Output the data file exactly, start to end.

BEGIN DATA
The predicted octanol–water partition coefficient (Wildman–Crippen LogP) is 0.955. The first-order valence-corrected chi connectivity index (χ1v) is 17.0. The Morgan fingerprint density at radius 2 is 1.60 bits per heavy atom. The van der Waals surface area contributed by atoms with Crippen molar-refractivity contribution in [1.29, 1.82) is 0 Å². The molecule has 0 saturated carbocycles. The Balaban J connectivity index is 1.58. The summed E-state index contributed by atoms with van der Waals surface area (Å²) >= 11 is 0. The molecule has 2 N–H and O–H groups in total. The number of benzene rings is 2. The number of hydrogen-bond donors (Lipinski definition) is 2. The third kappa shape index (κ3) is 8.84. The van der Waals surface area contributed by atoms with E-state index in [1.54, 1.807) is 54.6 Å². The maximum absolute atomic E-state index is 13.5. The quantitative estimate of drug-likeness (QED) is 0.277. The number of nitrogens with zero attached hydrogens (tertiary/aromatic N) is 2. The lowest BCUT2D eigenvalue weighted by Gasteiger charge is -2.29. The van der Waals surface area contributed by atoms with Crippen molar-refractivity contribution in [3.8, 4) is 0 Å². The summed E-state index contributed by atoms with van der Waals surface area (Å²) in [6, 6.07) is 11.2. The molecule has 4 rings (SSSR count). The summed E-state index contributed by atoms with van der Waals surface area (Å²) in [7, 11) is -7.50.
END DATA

The predicted octanol–water partition coefficient (Wildman–Crippen LogP) is 0.955. The first-order valence-corrected chi connectivity index (χ1v) is 17.0. The Morgan fingerprint density at radius 2 is 1.60 bits per heavy atom. The van der Waals surface area contributed by atoms with Crippen molar-refractivity contribution in [1.29, 1.82) is 0 Å². The molecule has 0 saturated carbocycles. The Balaban J connectivity index is 1.58. The summed E-state index contributed by atoms with van der Waals surface area (Å²) >= 11 is 0. The molecule has 2 N–H and O–H groups in total. The number of benzene rings is 2. The number of hydrogen-bond donors (Lipinski definition) is 2. The third kappa shape index (κ3) is 8.84. The van der Waals surface area contributed by atoms with E-state index in [1.54, 1.807) is 54.6 Å². The maximum absolute atomic E-state index is 13.5. The quantitative estimate of drug-likeness (QED) is 0.277. The number of nitrogens with zero attached hydrogens (tertiary/aromatic N) is 2. The lowest BCUT2D eigenvalue weighted by Gasteiger charge is -2.29. The van der Waals surface area contributed by atoms with Crippen molar-refractivity contribution in [3.8, 4) is 0 Å². The summed E-state index contributed by atoms with van der Waals surface area (Å²) in [6, 6.07) is 11.2. The molecule has 4 rings (SSSR count). The summed E-state index contributed by atoms with van der Waals surface area (Å²) in [7, 11) is -7.50.